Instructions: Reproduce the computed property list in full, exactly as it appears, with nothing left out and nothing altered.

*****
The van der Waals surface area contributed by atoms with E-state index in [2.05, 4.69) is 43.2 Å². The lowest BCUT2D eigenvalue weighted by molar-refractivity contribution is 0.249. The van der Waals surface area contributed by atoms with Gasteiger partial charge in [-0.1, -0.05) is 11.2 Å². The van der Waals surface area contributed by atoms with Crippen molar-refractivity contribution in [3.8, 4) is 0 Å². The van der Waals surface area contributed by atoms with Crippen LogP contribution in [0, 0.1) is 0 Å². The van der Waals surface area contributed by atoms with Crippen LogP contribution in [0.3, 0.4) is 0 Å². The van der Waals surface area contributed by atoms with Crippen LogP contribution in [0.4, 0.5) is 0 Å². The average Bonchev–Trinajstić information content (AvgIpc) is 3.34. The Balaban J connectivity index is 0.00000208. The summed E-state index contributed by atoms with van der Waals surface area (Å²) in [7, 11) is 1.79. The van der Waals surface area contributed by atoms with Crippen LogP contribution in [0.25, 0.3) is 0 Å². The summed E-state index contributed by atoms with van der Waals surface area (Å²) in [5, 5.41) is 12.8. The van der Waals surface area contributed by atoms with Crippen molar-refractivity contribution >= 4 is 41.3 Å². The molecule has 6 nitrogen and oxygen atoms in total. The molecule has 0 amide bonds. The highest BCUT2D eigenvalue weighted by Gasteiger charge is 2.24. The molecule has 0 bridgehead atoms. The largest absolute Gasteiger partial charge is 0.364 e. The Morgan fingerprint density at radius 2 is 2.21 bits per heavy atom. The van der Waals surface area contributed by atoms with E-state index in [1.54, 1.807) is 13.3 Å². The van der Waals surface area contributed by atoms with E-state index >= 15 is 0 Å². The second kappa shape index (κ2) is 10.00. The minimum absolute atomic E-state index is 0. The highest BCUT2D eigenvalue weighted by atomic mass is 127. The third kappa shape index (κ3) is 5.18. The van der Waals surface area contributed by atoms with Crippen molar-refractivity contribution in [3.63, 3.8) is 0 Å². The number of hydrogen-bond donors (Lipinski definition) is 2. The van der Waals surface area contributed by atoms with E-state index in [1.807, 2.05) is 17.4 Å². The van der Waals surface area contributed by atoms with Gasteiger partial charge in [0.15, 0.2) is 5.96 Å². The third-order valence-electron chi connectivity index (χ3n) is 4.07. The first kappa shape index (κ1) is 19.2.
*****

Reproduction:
The van der Waals surface area contributed by atoms with E-state index in [2.05, 4.69) is 43.2 Å². The lowest BCUT2D eigenvalue weighted by molar-refractivity contribution is 0.249. The van der Waals surface area contributed by atoms with Gasteiger partial charge in [-0.1, -0.05) is 11.2 Å². The van der Waals surface area contributed by atoms with Crippen molar-refractivity contribution in [3.8, 4) is 0 Å². The van der Waals surface area contributed by atoms with Crippen LogP contribution in [0, 0.1) is 0 Å². The van der Waals surface area contributed by atoms with Crippen LogP contribution in [0.3, 0.4) is 0 Å². The van der Waals surface area contributed by atoms with Crippen LogP contribution in [0.4, 0.5) is 0 Å². The average Bonchev–Trinajstić information content (AvgIpc) is 3.34. The Balaban J connectivity index is 0.00000208. The summed E-state index contributed by atoms with van der Waals surface area (Å²) in [7, 11) is 1.79. The van der Waals surface area contributed by atoms with Crippen LogP contribution in [0.25, 0.3) is 0 Å². The summed E-state index contributed by atoms with van der Waals surface area (Å²) in [5, 5.41) is 12.8. The van der Waals surface area contributed by atoms with Crippen molar-refractivity contribution >= 4 is 41.3 Å². The molecule has 6 nitrogen and oxygen atoms in total. The molecule has 0 amide bonds. The highest BCUT2D eigenvalue weighted by Gasteiger charge is 2.24. The molecule has 0 bridgehead atoms. The largest absolute Gasteiger partial charge is 0.364 e. The Morgan fingerprint density at radius 2 is 2.21 bits per heavy atom. The van der Waals surface area contributed by atoms with E-state index in [1.54, 1.807) is 13.3 Å². The van der Waals surface area contributed by atoms with E-state index >= 15 is 0 Å². The second kappa shape index (κ2) is 10.00. The minimum absolute atomic E-state index is 0. The highest BCUT2D eigenvalue weighted by atomic mass is 127. The third kappa shape index (κ3) is 5.18. The van der Waals surface area contributed by atoms with Crippen molar-refractivity contribution in [3.63, 3.8) is 0 Å². The number of hydrogen-bond donors (Lipinski definition) is 2. The van der Waals surface area contributed by atoms with E-state index in [1.807, 2.05) is 17.4 Å². The van der Waals surface area contributed by atoms with Gasteiger partial charge in [0.15, 0.2) is 5.96 Å². The third-order valence-electron chi connectivity index (χ3n) is 4.07. The first kappa shape index (κ1) is 19.2.